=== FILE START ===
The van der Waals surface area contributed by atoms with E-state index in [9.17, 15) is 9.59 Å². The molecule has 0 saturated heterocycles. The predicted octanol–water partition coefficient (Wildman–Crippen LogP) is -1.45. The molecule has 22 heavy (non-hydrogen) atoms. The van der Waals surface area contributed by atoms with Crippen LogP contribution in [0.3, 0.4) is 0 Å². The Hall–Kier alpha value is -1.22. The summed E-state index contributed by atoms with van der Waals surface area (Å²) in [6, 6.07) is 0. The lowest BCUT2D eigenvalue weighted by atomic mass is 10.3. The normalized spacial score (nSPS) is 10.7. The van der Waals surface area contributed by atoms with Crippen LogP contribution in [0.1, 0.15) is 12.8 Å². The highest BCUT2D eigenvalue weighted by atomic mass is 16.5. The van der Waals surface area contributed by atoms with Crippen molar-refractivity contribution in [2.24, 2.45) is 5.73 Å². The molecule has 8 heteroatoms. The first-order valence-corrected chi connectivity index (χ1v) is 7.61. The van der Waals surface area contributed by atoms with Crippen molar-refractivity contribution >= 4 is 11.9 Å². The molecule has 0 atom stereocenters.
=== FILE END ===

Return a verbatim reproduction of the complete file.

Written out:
The van der Waals surface area contributed by atoms with E-state index in [9.17, 15) is 9.59 Å². The molecule has 0 saturated heterocycles. The predicted octanol–water partition coefficient (Wildman–Crippen LogP) is -1.45. The molecule has 22 heavy (non-hydrogen) atoms. The van der Waals surface area contributed by atoms with Crippen LogP contribution in [0.3, 0.4) is 0 Å². The Hall–Kier alpha value is -1.22. The summed E-state index contributed by atoms with van der Waals surface area (Å²) in [6, 6.07) is 0. The lowest BCUT2D eigenvalue weighted by atomic mass is 10.3. The normalized spacial score (nSPS) is 10.7. The van der Waals surface area contributed by atoms with Crippen LogP contribution in [0.1, 0.15) is 12.8 Å². The highest BCUT2D eigenvalue weighted by atomic mass is 16.5. The van der Waals surface area contributed by atoms with Crippen molar-refractivity contribution in [2.24, 2.45) is 5.73 Å². The molecule has 8 heteroatoms. The first-order valence-corrected chi connectivity index (χ1v) is 7.61. The van der Waals surface area contributed by atoms with Crippen molar-refractivity contribution >= 4 is 11.9 Å². The molecule has 0 atom stereocenters.